FEMA’s NFIP redesign would increase flood insurance rates by 18 percent per year

FEMA’s NFIP redesign would increase flood insurance rates by 18 percent per year

“FEMA’s National Flood Insurance Program is redesigning its risk rating methodology by leveraging industry best practices and current technology. Under Risk Rating 2.0, FEMA will deliver rates that are equitable, easier to understand and reflect a single property’s unique flood risk. Knowing the true risk of one’s property is critical to ensure adequate insurance coverage to protect against flooding. Additionally, it informs property owners and communities on mitigation measures they can take to reduce flood risk. Under Risk Rating 2.0, existing statutory limits on federal flood insurance rate increases will remain in effect and require that most rates not increase more than 18% per year.”

But he encourages homeowners to not wait to purchase flood insurance through the NFIP, mentioning it would be wise to buy it before the Risk Rating 2.0 changes are made because policy holders could be protected from the changes “in large part through the grandfathering provisions that are in the existing program” that he expects to be continued even after 2.0 is implemented.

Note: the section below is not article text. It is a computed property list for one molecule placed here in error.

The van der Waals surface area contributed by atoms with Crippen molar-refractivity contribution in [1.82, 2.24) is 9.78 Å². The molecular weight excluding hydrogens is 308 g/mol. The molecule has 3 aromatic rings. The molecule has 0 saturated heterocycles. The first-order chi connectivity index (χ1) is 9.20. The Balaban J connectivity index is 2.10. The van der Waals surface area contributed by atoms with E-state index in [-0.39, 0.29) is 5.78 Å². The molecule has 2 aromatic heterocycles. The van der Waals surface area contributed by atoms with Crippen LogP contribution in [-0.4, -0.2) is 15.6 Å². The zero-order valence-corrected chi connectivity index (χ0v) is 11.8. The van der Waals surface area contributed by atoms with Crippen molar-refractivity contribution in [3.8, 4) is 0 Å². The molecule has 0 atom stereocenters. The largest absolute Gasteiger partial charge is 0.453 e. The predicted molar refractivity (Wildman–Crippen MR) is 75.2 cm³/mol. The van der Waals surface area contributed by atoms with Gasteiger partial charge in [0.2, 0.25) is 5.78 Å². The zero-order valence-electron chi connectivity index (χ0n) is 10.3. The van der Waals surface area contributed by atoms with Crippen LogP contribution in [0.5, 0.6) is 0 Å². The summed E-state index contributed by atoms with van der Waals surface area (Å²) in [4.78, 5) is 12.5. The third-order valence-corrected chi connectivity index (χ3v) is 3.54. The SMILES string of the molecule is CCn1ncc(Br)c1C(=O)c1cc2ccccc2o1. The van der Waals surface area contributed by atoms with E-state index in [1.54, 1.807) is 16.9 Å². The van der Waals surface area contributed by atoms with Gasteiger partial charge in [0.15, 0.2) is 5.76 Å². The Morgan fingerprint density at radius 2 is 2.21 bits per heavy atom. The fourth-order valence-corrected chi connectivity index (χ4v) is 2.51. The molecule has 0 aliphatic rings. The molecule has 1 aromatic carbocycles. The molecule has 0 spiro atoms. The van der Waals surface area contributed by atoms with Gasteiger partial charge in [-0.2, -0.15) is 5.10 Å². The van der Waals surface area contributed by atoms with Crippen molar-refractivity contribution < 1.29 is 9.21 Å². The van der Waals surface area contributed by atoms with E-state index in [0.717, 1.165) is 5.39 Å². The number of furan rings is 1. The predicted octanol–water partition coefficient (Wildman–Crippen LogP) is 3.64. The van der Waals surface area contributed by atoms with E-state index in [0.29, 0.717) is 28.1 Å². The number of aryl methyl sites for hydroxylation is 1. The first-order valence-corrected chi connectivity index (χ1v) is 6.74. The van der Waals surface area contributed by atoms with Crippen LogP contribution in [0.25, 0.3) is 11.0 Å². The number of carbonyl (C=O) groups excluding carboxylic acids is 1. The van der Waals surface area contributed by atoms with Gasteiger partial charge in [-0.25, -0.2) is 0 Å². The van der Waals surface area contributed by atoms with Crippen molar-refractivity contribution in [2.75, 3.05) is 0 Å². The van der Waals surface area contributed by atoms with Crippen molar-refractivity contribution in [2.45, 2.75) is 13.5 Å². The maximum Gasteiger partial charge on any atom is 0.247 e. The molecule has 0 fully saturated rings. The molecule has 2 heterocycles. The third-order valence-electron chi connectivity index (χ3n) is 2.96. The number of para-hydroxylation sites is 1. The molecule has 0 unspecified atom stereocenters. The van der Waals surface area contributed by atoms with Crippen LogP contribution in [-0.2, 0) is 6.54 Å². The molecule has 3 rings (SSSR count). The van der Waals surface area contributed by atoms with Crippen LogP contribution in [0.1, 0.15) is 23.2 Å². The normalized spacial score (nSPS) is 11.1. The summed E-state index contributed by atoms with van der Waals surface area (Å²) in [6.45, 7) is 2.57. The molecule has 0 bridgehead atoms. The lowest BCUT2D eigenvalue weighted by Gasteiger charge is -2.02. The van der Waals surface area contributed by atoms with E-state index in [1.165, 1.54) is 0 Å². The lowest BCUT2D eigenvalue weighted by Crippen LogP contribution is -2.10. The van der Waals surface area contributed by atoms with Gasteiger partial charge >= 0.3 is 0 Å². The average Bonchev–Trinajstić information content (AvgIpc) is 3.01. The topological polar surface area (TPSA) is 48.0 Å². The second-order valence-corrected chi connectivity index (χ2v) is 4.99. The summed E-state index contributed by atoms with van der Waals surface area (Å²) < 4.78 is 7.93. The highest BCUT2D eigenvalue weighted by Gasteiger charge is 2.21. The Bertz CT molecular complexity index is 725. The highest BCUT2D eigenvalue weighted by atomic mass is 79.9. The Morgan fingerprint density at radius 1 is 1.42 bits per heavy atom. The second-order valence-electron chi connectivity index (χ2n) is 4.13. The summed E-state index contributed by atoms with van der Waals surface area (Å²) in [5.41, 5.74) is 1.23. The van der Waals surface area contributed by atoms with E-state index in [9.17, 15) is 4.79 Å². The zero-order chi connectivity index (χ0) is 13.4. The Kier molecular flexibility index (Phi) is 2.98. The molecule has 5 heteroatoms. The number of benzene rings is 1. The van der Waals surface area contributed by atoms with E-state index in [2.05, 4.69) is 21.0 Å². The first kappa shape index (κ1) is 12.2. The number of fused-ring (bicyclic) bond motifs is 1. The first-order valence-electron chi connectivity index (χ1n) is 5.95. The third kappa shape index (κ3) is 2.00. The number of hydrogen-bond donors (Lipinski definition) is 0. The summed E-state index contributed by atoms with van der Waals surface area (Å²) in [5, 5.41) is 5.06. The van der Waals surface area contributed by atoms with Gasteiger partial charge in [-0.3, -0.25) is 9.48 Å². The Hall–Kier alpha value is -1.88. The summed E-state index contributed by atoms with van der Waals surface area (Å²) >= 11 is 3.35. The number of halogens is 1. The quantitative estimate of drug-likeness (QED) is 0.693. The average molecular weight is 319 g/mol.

Donelon said after Risk Rating 2.0 is implemented, those buying flood insurance should expect to pay full amount. He said while it’s sensible to be fiscally responsible as possible, the program is still important to the state’s economy.

“Because without flood insurance, our real estate market would be severely handicapped as a result of the inability to protect loans on such properties,” said Donelon. “The immediate future–I believe the political reality is that we will not see draconian increases with this reform of the pricing mechanism at FEMA.”

When it comes to FEMA’s Risk Rating 2.0 model, right now it’s on a path to roll out this fall, but Donelon believes the Biden administration could choose to delay the implementation in order to not discourage people from having flood insurance in place during hurricane season.

This content was originally published here.

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